On April 22, Titlagarh town in western Odisha’s Balangir district sizzled with a peak temperature of 47.5 degrees Celsius! The Indian Metrological Department declared it as the hottest place in the country.

Temperatures in the village continue to rise and, currently, the peak temperatures in the town touch around 48 degrees. But there’s no respite in sight, as this town – which is 450 km from Bhubaneswar – has witnessed temperatures up to a punishing 50.1 degrees in the past. That happened on June 5, 2003.

Here’s a peek into the lives of the nearly 60,000 residents who will bear with this extreme heat till at least June end, after which it begins to cool down:

  • By 11 am, the place sees an undeclared curfew of sorts because the roads are deserted. There is no sign of life on the streets
  • “We impose a curfew on ourselves in summer. We’re wiser from past experiences, and don’t make plans for weddings or other functions for the summer,” Maneesh Majhi, a resident, told The Times Of India
  • To avoid sunstroke, people depend on a local dish called ‘pakhal’, which is semi-fermented stale rice soaked in water.
  • “Even Marwari people in our town who eat chapati are subsisting on pakhala now,” Sarat Mishra, a Titlagarh resident, told Hindustan Times
b’Pakhala / Twitter’
  • All work stops after 10 am and the town comes back to life only after 6 pm, say reports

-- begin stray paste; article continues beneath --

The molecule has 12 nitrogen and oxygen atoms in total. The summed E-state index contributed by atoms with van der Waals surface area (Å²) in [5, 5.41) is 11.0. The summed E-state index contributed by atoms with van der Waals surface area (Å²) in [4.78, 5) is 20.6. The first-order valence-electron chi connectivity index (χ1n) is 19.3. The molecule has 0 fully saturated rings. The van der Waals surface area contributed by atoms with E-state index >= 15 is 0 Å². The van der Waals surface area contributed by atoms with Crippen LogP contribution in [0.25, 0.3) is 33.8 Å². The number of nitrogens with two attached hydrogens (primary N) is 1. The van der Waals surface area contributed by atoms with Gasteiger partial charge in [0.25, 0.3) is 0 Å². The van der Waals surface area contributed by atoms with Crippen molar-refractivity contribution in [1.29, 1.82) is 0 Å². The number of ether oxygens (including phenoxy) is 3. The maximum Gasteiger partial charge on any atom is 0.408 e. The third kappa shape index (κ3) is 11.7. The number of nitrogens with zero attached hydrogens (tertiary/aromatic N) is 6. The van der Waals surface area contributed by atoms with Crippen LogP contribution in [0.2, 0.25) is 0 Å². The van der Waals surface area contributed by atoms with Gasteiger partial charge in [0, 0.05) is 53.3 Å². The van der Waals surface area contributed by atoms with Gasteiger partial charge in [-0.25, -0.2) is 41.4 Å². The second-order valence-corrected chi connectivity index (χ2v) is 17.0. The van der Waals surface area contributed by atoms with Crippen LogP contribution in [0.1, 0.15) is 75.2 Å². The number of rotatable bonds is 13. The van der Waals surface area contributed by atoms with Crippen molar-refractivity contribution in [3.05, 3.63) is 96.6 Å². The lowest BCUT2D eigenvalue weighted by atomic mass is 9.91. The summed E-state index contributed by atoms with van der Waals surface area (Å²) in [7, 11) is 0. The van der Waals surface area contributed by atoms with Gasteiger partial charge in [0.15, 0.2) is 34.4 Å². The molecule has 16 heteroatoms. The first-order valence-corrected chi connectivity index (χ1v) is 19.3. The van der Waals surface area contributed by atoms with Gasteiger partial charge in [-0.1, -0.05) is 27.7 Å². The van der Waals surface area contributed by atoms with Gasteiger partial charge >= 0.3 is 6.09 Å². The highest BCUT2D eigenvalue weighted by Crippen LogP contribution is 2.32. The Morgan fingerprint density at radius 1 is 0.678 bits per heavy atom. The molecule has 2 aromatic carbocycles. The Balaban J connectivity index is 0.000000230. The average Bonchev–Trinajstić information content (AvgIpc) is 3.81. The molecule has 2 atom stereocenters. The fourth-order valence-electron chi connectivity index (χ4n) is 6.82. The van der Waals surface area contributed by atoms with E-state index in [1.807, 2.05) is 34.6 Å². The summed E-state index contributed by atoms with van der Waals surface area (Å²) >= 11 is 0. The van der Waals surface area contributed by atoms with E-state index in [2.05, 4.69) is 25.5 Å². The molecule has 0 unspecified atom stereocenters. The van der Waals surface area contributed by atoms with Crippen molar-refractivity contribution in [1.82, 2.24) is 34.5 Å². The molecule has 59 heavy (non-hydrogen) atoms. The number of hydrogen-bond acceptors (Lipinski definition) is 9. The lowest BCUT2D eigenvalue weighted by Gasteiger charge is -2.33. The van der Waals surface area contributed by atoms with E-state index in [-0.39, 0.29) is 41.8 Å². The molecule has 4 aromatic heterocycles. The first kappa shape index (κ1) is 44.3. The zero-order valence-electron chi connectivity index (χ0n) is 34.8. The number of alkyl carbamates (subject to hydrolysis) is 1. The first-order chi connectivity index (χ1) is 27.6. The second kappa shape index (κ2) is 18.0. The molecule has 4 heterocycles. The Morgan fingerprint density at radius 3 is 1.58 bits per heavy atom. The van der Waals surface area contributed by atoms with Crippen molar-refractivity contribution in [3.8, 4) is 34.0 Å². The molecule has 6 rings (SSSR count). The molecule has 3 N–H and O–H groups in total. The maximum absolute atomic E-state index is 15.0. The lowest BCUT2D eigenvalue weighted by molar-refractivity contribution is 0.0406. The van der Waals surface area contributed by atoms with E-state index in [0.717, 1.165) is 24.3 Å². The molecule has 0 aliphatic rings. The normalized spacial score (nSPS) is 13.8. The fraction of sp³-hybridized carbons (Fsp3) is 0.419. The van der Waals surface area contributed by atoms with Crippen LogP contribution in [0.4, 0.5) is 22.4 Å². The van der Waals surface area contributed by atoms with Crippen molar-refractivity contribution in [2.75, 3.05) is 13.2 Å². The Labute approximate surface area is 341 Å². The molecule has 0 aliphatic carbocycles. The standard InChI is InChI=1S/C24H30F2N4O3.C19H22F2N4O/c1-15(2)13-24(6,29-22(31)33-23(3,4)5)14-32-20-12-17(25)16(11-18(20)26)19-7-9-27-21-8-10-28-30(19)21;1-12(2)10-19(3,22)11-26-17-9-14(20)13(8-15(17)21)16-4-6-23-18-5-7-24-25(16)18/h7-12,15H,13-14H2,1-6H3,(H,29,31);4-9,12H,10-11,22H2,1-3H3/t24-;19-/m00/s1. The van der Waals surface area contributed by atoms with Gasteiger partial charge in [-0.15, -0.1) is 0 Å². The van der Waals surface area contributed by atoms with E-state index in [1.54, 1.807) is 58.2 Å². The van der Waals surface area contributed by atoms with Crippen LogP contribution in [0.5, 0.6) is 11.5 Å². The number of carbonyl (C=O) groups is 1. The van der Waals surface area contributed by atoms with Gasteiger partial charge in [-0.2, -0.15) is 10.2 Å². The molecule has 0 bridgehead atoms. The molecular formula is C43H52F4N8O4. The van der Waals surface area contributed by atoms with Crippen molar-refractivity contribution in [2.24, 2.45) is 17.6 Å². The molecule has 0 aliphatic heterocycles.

• “As soon as I leave bed at 5am, I sense the heat. By 9am it is unbearable and after 10am anyone out won’t be able to last long. Even when I go out, I tie a wet gamchha (towel) over my head and drink as much buttermilk and soft drinks as possible. The heat is blinding,” a journalist, Dilip Purohit, told HT
  • Most people cover their heads with a white cloth and wear white clothes
  • Inside homes, people try everything from air-conditioners to aircoolers, but these machines usually give up during peak temperatures
  • These days, the town is also facing a water crisis. The groundwater level is falling and people often need water tankers. Recently, a junior engineer of the public health department was almost beaten up by locals because the tanker turned up late
  • To make things worse, the town witnesses frequent power outages and low voltage in extreme heat

To being attention to the water and power woes, the locals made a music video in 2007. The video, which also celebrates how they have learnt to live in the heat, became a huge hit locally.